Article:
A second approach delivers medication to the horse's system, with the idea that it will travel to the joints and reduce inflammation there.
Systemic injections: HA (Legend?
) is injected intravenously, and polysulfated glycosaminoglycan (Adequan?
i.m.) into muscle. Adequan claims a protective effect on cartilage, so it's sometimes the choice when there's evidence of cartilage damage. (Polysulfated glycosaminoglycan, or PSGAG, is a component of cartilage.)
- Many people combine hock injections with systemic Adequan, Legend or both. If your horse has arthritic problems in other joints, not just his hocks, this makes sense because the systemic product may help those joints as well. If only the hocks are involved, injecting those joints directly is probably the best bet.
- Responses vary. Some horses seem to do better on Adequan, some on Legend and some on a regimen that alternates both drugs.
- Shots are usually given on an ongoing basis, at intervals ranging from six weeks to a week or less, depending on your horse's need.
- These medications carry no particular risks. They're not labeled as preventives but are often given with that in mind.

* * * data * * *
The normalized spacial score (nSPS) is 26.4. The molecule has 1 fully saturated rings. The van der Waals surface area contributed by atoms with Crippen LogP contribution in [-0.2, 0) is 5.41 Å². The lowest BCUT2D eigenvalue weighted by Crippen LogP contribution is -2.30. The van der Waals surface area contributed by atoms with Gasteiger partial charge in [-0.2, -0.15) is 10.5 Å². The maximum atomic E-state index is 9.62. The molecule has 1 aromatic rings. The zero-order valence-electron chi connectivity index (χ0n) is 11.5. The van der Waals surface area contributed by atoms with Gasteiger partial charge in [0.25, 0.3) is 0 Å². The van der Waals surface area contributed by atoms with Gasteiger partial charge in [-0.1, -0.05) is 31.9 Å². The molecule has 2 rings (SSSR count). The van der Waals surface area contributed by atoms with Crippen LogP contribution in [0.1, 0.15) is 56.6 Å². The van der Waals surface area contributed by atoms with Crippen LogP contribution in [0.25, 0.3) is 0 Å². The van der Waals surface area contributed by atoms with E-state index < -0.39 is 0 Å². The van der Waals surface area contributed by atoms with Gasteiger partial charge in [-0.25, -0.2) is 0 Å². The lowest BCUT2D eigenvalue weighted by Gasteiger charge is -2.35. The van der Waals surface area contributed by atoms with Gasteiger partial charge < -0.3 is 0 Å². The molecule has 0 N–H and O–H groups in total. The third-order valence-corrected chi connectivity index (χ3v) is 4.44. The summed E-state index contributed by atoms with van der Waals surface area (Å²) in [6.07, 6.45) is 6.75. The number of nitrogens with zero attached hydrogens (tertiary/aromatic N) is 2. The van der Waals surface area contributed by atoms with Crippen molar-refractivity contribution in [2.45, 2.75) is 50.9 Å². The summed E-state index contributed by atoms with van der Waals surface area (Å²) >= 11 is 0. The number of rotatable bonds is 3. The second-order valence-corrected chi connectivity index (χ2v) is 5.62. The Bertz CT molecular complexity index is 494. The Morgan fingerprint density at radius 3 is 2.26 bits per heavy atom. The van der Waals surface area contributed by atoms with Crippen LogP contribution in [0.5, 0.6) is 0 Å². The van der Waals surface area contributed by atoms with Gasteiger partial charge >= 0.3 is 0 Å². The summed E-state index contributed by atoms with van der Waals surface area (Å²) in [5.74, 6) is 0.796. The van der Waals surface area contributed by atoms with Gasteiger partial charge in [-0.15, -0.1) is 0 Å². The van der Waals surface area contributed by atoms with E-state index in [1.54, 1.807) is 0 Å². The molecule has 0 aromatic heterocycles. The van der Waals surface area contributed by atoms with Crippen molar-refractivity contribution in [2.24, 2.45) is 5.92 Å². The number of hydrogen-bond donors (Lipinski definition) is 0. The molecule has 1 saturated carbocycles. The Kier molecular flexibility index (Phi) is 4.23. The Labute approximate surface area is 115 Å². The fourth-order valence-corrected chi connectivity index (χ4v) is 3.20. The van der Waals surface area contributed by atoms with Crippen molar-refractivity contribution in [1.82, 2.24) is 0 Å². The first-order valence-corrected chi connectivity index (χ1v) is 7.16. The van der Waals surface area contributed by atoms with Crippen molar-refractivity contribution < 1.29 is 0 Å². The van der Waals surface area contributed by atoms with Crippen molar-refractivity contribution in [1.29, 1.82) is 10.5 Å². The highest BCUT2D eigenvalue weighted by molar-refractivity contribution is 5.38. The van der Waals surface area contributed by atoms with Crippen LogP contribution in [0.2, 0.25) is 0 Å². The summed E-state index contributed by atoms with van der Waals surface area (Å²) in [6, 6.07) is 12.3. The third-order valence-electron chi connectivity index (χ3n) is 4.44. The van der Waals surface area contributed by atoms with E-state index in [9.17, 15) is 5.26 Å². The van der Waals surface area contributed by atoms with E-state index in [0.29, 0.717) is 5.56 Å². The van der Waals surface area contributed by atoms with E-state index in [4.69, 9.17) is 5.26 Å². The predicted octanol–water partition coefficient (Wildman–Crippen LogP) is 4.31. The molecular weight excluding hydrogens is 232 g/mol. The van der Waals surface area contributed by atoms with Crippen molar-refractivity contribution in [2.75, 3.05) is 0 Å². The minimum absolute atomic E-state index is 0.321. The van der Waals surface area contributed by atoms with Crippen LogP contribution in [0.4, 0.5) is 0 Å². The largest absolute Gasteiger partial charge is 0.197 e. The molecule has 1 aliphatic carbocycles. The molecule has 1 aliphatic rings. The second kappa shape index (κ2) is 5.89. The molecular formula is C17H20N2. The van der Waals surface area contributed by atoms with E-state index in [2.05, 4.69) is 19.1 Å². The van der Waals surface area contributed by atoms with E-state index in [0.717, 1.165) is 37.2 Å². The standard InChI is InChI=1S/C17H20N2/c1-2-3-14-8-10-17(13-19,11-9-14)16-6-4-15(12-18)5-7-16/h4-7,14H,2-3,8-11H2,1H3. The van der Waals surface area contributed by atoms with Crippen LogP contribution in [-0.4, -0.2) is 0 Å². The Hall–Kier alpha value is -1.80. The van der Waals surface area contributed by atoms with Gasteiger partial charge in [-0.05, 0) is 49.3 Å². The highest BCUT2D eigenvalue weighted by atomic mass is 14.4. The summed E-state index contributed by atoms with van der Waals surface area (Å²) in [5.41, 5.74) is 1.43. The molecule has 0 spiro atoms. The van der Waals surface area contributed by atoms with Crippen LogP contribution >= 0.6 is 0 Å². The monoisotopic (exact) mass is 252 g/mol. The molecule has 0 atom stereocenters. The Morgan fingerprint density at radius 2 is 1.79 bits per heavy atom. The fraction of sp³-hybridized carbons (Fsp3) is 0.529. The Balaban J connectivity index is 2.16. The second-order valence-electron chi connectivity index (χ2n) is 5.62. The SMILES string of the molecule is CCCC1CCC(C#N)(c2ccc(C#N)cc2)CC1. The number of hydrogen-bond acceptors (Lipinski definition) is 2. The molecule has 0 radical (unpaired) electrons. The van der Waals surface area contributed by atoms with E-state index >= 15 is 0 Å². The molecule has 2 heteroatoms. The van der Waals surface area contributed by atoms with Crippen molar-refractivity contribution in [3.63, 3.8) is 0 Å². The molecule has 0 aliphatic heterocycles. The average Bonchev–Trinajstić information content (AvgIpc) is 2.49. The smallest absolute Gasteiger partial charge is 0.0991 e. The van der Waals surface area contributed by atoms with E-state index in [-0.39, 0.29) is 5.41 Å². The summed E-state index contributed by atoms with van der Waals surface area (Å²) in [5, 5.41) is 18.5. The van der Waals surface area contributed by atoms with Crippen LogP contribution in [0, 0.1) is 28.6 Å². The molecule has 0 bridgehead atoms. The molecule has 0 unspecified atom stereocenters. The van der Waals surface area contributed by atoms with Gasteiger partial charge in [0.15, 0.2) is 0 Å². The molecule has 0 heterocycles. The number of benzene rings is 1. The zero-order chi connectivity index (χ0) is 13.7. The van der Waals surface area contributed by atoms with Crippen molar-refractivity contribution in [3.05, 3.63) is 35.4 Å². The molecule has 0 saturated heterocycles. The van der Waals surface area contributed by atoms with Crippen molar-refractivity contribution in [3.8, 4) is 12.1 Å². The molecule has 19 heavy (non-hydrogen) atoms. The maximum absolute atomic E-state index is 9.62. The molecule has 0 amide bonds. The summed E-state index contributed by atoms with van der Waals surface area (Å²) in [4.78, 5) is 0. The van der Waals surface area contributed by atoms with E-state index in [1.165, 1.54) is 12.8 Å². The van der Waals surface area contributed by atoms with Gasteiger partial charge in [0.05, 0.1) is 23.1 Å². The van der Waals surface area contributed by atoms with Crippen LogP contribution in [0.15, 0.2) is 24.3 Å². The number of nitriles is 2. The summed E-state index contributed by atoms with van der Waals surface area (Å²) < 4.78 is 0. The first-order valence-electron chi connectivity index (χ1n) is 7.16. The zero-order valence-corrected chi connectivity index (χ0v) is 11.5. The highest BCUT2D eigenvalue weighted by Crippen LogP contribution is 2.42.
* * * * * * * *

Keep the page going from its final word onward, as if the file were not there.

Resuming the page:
- Adequan lists at about $70 per dose; Legend, about twice that (not including any cost for administering the injections). With a prescription from your vet, you may save substantially by buying from a mail-order supplier.
Nutraceuticals: Dozens of nonprescription powdered, pelleted and liquid joint supplements are available. Many contain glucosamine and/or chondroitin sulfate, which are thought to provide building blocks for cartilage. Other ingredients include hydrolyzed collagen (a processed form of collagen, the protein that forms the framework of bone and cartilage), oral HA, methylsulfonylmethane (MSM contains sulfur; sulfur bonds are essential structural features in all connective tissues), omega fatty acids and more. Keep these points in mind when you shop:
- A supplement alone won't solve severe DJD. These products are most likely to be helpful as preventives in early joint problems and as adjuncts to other treatments. At least, they'll do no harm.